At both the Education Roadshow for Huu-ay-aht citizens and the Education Forum for local stakeholders in education, we shared the Huu-ay-aht Strategic Plan, which highlights where Huu-ay-aht wants to be in 20 years, as defined by our mission, vision, and the following five posts: Our People will be free from the negative effects of colonization; Our Children will grow up safe, healthy, connected to the community and exemplify Huu-ay-aht values; Our Home will be a safe, healthy and appealing place where half of our people choose to live; Our Land will continue to provide sustainable wealth that respects the Huu-ay-aht values of conservation; Our Economy will be operated sustainably and will be the major employer in the region and the major source of revenue for the Nation. We felt that it was important to share Huu-ay-aht’s vision for the future with both the stakeholders in the Alberni Valley and Huu-ay-aht citizens, so that we can all pull together and work together as one. To achieve these strategic goals in 20 years, we are going to need the support of Huu-ay-aht government, our citizens, neighboring First Nations and stakeholders of the Alberni Valley.

In the coming weeks, the Education Department will be calling out to Huu-ay-aht citizens to recruit for trades programs and post-secondary. If you have any questions in regards to post-secondary or trades programs please do not hesitate to contact Brent Ronning, Post-secondary Education Coordinator, at or 778-421-1022.  For more information about steps you can take to advance your education and pursue a career of interest, click here


Huu-ay-aht program will improve lives of children in care

In 20 years, our children will grow up safe, healthy, connected to the community and exemplify Huu-ay-aht values. Huu-ay-aht First Nations wants to take the fate of the next generation into its own hands.

The Nation is working on a Child and Family Services program that will eventually lead to a “made-by-Huu-ay-aht” system to support its children. The goal is to offer a full range of services to families in order to provide support, education and services for raising healthy children. This will be a preventative model that will have the goal on ensuring children and families do not become involved with the child protection system.

“We know the foster system is broken,” explains Kathy Waddell, Director of Community Services. “This is an opportunity to do something about it and have a lasting effect on our children.”

She explains that by creating a foster care system of its own, Huu-ay-aht can help families and improve their lives, especially the ones at risk of entering the system.

“We can offer families the support they need early on so that their children don’t end up in care,” she says. “Instead of putting out fires, we will be putting in preventative measures like education and support services building resiliency and skills in families. The Huu-ay-aht system will also ensure that the children who do need to be in care will not fall through the cracks.”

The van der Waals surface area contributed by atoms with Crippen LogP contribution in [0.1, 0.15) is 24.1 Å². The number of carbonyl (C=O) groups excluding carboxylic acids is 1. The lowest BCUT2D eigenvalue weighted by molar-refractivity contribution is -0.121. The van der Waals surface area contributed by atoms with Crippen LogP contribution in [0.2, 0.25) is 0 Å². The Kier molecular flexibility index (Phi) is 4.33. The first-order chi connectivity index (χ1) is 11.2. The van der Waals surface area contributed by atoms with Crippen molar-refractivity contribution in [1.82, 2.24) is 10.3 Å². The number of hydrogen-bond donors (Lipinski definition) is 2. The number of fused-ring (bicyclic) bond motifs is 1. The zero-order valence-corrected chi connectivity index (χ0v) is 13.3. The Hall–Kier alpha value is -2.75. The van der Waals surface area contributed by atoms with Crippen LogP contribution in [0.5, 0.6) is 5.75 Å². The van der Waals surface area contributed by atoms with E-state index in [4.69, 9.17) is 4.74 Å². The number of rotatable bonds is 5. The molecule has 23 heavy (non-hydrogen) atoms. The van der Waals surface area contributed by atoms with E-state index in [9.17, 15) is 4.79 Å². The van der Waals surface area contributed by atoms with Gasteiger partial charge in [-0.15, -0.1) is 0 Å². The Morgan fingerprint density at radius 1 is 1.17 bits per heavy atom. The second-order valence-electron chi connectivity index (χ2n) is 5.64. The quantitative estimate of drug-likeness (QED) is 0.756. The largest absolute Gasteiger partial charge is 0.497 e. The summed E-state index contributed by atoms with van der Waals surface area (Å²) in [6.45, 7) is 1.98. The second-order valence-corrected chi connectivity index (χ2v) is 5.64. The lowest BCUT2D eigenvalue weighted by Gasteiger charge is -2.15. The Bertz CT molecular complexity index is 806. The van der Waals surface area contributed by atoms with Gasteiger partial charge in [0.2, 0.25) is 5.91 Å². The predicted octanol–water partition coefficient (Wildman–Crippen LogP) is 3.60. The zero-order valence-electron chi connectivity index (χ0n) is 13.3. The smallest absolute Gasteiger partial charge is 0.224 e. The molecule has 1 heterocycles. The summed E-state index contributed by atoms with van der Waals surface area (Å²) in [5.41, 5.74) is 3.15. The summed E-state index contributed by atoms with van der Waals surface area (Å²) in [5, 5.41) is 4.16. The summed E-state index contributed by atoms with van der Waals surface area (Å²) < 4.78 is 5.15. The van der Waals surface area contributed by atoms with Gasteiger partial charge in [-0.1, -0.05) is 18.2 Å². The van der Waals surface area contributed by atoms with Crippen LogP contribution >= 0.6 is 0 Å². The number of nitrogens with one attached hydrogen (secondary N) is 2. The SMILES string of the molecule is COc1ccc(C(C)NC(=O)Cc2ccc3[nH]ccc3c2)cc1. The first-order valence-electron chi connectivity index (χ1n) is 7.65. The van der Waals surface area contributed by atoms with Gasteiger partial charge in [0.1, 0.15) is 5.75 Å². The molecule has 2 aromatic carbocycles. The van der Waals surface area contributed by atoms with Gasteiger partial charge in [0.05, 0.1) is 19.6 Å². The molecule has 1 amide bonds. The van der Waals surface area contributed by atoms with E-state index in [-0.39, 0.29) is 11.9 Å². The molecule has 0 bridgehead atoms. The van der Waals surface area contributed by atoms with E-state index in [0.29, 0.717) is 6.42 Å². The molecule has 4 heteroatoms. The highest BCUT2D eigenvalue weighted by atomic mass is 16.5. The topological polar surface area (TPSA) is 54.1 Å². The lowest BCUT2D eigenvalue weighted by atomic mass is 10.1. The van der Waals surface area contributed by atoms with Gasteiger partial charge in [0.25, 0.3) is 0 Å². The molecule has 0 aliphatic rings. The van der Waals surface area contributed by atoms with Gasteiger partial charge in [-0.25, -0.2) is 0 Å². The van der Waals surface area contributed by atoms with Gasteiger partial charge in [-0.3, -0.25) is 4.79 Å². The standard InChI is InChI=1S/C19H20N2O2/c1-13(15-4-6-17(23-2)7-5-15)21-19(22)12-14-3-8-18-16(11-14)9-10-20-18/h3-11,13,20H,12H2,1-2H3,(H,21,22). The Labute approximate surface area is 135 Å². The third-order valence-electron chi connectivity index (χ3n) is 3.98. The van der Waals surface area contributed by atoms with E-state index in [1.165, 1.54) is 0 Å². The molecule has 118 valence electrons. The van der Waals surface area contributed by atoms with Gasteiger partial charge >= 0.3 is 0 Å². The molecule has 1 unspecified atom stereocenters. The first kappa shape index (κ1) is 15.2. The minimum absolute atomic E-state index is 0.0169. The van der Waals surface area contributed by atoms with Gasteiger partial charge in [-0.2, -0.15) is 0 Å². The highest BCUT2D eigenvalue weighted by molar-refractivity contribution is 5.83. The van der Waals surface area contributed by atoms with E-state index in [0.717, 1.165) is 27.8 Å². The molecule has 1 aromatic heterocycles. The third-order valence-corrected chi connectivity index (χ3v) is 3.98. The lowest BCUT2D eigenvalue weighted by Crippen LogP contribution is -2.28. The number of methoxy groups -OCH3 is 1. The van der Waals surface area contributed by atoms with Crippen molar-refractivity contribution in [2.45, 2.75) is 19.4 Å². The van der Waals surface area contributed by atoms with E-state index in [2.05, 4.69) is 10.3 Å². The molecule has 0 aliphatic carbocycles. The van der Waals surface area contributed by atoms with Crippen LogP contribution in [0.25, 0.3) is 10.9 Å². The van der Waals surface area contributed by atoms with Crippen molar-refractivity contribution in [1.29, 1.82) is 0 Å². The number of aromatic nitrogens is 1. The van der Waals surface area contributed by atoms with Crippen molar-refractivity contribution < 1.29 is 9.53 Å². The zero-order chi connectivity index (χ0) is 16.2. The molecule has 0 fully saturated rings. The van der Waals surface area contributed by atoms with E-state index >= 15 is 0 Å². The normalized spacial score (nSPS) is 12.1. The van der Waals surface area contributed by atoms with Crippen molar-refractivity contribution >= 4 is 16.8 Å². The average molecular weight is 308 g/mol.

The program is being funded in part by a multi-year Generations Fund that was made possible by an initial unconditional contribution from Steelhead LNG. This funding will support the early stages of development for the program.

Through community consultation, led by the Huu-ay-aht government, citizens have identified that the health and wellness of Huu-ay-aht children, and providing them with safe, nurturing environments in which they will thrive is of utmost importance.

In 2014, the Nation hired a Children and Family Services Coordinator to help offer more in-person support to families. The coordinator will continue to work in this way through the expanded program, with the goal of promoting the health of the Huu-ay-aht community and assisting in the implementation its own foster care system.

“We want to work hard with families to get children back into their own parents’ care or make sure if they go into provincial care they remain connected to Huu-ay-aht First Nations and have all they need,” Waddell says. “We want to make sure they grow up having a connection to their families, culture, and community. They will grow up knowing Huu-ay-aht values and expectations.”

The program is still in the preliminary phase, but it is a top priority for the Nation this year. Much of the work will begin in the next couple of months. The first phase will involve a lot of planning, and then a social worker and legal team will be hired. Once some of the logistics of the program are in place, the community services team will start spreading the word and offering more details on what is involved and required to make the program a success.

If you are a family or parent in need of support or struggling in any way, call the Community Services Department at 778-421-1022 and talk with the Child and Family Services Coordinator.